Aero-Mechanical Engineering (MEng)Kaloyan Domuschiev
Kaloyan is in his second year of Aero-Mechanical Engineering and here he tells us how he's found blended learning...
I always had a keen interest in Physics and Maths in school so as we approached the final year of secondary school and I was thinking about my prospects and attending university I started doing research into which universities I could potentially apply to.
Once I had made the decision to study Aerospace Engineering and started doing research into the different courses and opportunities available, Strathclyde stood out as one of the most renowned engineering universities in the UK. The strong ties with industry and the generally pleasant and friendly atmosphere present around the University were also great deciding factors.
Studying Aero-Mechanical Engineering
On the course, I particularly enjoy that the theory that we are taught is also put to the test in real scenarios in labs and projects. One of the highlights of the course was getting to create a number of components and assemble a buggy that we could race at the end of the first semester last year. It was great to see it put to the test and performing well as it felt like it was a testament to our work.
Moreover, as odd as it may be another highlight has to be the initial closure of the University back in March last year and going from attending lectures and tutorials almost every single day to attending everything online for the first time. Adapting to it all was a rather strange time and it has definitely stuck with me.
Finally, although we are not doing any labs at the moment it is still exciting to think of other similar projects to come. There is a Flight Test Course in a glider that we are supposed to undertake later on in the year and although we have not completed it as of yet, it already seems like an experience that I will remember.
The transition to entirely online delivery was not easy for anyone, the students or the staff, and trying to keep up with everything can at times feel overwhelming. Nevertheless, even as we all interact from our homes the spirit is still there, and the hard work that the staff has put into adapting the course is in my opinion commendable.
Moreover, staff have been incredibly encouraging and active about feedback and suggestions on how the course delivery can be improved, which is greatly appreciated as studying from home will be a different experience for everyone. In my course in particular a number of subjects saw the introduction of weekly quizzes which contribute a small percentage to the final grade for the class. As they are added up over the course of two semesters, they help take away some of the pressure of the final exam.
I have really enjoyed the independence in the way that the course content can be approached. As someone who also a works a part time job alongside my studies I have really appreciated the flexibility of online learning.
I have been able to interact with other students and my friends mainly through social media. There is also a Facebook group for the whole MAE department in our year, where students can ask questions and talk in general. We are able to communicate with staff through myplace forums and online tutorials and lectures. And while the latter were not very common last semester, they are a lot more present this semester, which is a welcome improvement.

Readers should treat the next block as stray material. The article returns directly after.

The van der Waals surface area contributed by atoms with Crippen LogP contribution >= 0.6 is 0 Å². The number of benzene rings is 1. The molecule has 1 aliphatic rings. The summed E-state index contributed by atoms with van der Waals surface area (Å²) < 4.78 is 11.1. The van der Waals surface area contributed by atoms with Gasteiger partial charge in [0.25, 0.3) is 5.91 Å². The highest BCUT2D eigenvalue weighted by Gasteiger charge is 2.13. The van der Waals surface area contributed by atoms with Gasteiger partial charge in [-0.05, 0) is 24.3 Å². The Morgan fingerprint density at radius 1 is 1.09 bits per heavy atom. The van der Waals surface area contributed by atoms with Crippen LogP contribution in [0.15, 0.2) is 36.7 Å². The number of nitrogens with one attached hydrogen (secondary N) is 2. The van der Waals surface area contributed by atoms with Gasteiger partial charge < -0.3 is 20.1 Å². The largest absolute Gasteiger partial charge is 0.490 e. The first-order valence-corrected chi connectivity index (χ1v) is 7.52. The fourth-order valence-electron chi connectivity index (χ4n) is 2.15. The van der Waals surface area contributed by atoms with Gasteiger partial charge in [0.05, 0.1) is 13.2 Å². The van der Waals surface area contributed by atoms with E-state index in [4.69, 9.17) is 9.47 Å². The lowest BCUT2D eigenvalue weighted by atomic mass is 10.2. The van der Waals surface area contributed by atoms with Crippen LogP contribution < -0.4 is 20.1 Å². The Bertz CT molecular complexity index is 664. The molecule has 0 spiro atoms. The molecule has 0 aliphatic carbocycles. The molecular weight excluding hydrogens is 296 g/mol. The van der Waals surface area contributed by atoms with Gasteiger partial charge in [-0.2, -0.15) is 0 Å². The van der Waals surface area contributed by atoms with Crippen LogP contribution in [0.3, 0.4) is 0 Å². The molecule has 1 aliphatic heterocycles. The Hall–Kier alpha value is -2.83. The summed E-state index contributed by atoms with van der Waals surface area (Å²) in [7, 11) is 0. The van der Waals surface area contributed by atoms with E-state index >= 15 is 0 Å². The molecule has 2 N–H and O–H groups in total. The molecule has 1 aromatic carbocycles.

As a class representative, I have been briefed on the many support services the University offers, however I have not had to use any of them myself.
I live just outside of Glasgow, so I have been undertaking my studies from home. I was able to create a quiet little space to study at home, so I am quite fortunate in that regard. I enjoy the flexibility in time and how we approach the content, however I still miss some on-campus activities and the opportunity to interact with other students and the staff in person.
The workload can be quite high at times and keeping up with everything can feel difficult, nonetheless the effort and time that the whole department has invested into transitioning to online delivery is quite evident, and I think it is important to recognise that.
In the long term, I hope that after graduation I will find a job in the Aerospace sphere and as a degree recognised by the Institution of Mechanical Engineers, The Royal Aeronautical Society and other organisations I believe that my time studying at Strathclyde will be immensely valuable in accomplishing this goal.
More in the short term, I am thrilled about the opportunities the University offers for students to study abroad. It seems like a very exciting prospect and while it is uncertain as to whether that will go ahead next year I would still look forward to participating, even in later years as the benefits to personal and professional development from a venture like this are irreplaceable.
I would definitely recommend studying at Strathclyde to anyone. Although I was taught on-campus for a semester and a half I thoroughly enjoyed my experiences and I am thankful for the opportunity to study this course. And even after transitioning to online delivery I have found the course material interesting and have been keen on engaging with it.
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